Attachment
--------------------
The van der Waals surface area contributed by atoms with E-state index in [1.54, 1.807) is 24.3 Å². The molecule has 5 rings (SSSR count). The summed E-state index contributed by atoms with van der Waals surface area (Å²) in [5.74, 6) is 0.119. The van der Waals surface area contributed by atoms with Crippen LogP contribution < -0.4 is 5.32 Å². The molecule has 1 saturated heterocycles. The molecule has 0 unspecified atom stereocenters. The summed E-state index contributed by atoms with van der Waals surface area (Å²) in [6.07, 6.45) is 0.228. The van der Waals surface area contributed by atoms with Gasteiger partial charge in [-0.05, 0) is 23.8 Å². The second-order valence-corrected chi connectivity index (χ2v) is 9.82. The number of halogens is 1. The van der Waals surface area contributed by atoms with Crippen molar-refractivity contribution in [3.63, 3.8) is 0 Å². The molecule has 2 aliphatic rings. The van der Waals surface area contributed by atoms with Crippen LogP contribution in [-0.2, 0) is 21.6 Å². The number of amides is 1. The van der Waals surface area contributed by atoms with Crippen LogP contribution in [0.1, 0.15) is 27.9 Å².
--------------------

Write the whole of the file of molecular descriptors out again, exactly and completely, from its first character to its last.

The van der Waals surface area contributed by atoms with E-state index in [1.54, 1.807) is 24.3 Å². The molecule has 5 rings (SSSR count). The summed E-state index contributed by atoms with van der Waals surface area (Å²) in [5.74, 6) is 0.119. The van der Waals surface area contributed by atoms with Crippen LogP contribution < -0.4 is 5.32 Å². The molecule has 1 saturated heterocycles. The molecule has 0 unspecified atom stereocenters. The summed E-state index contributed by atoms with van der Waals surface area (Å²) in [6.07, 6.45) is 0.228. The van der Waals surface area contributed by atoms with Gasteiger partial charge in [-0.05, 0) is 23.8 Å². The second-order valence-corrected chi connectivity index (χ2v) is 9.82. The number of halogens is 1. The van der Waals surface area contributed by atoms with Crippen molar-refractivity contribution in [3.63, 3.8) is 0 Å². The molecule has 2 aliphatic rings. The van der Waals surface area contributed by atoms with Crippen LogP contribution in [-0.2, 0) is 21.6 Å². The number of amides is 1. The van der Waals surface area contributed by atoms with Crippen LogP contribution in [0.1, 0.15) is 27.9 Å².